Since I have now covered all of the original UK albums and singles of the Fab Four, as well as the bulk of the post-career compilations, I would like to go back to square one and take a look at the releases as those of us in the US remember them. Though this is not the way producer George Martin and the Beatles themselves wanted their work to be issued, it was the only way that most American fans in the 1960's knew of their music. The first time I heard the British version of Rubber Soul, I was confused by the fact that it opened with the track Drive My Car. I had not even been aware that there was a difference in the way the albums were released in the two countries, let alone the variations in every other country worldwide. Nor did I realize at the time that we had been getting a skewed picture of the group's development in the first half of their career.
The release in January of 2014 of The Beatles US Albums box set (pictured above), as well as the individual release of each album contained in that set, confirmed that there is still a strong interest for those packages. Indeed, the 2004 release of The Capitol Albums Vol. 1 and the 2006 release of The Capitol Albums Vol. 2 had already proven as much. These collections each contained both mono and stereo versions of four albums. Vol. 1 featured Meet the Beatles, The Beatles' Second Album, Something New and Beatles '65. The line-up for Vol. 2 was The Early Beatles, Beatles VI, Help! and Rubber Soul. A third volume never appeared, so the remaining US albums temporarily remained in limbo.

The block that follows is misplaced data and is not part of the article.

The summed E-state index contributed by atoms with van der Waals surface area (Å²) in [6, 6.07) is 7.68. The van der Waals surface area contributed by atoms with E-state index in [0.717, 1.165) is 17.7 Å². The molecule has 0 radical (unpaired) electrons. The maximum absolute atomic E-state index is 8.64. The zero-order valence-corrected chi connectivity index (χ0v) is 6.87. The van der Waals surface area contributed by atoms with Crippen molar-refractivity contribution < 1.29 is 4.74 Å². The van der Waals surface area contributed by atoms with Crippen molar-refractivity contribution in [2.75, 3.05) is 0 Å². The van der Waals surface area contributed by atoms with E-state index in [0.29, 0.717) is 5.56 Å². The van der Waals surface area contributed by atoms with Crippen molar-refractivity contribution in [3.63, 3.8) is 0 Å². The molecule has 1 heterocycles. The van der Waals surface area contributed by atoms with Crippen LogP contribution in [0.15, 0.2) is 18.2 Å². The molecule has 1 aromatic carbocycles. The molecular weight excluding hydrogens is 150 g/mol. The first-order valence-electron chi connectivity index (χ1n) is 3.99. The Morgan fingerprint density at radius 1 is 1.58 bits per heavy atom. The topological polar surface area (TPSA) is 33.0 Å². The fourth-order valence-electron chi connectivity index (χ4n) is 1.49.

The 2014 box set almost completed the picture. In addition to the eight albums listed above, it also included "Yesterday"...and Today, Revolver, Hey Jude, the United Artists soundtrack album A Hard Day's Night and the two-record documentary The Beatles' Story. Unfortunately, the Vee Jay album Introducing the Beatles was left out. This meant that the songs Misery and There's a Place were nowhere to be found, as they never appeared on a Capitol release during the group's career.
Back in 1963, manager Brian Epstein was not required to share in the vision of his artistic team. He understood the need to compromise in order to reach his ultimate goal - to break his boys in the American market, a feat no British act had ever successfully accomplished. The Beatles recorded for Parlophone, a small label belonging to the conglomerate EMI, which also owned Capitol Records in the USA. When the band's second single, Please Please Me, went to number one in the UK, Epstein approached Capitol with great confidence, but Capitol turned him down, telling him there was absolutely no interest for a British rock and roll act in America.
Knowing that he was now free to pursue other companies, Epstein contacted numerous US record labels, only to be rejected time and time again. Only Vee Jay Records, a small outfit in Chicago, was willing to take a chance on an unknown guitar group from England. This was in early 1963, almost a full year before the Beatles finally "conquered" America. And it is where I will pick up the story in my next entry.
(Please note that I choose not to cover any of the recordings that the Beatles made in Hamburg with Tony Sheridan for producer Bert Kaempfert. Though these were repackaged many times in the US after the boys became world famous, they pre-date their EMI contract and I do not consider them to be part of the group's official catalog.)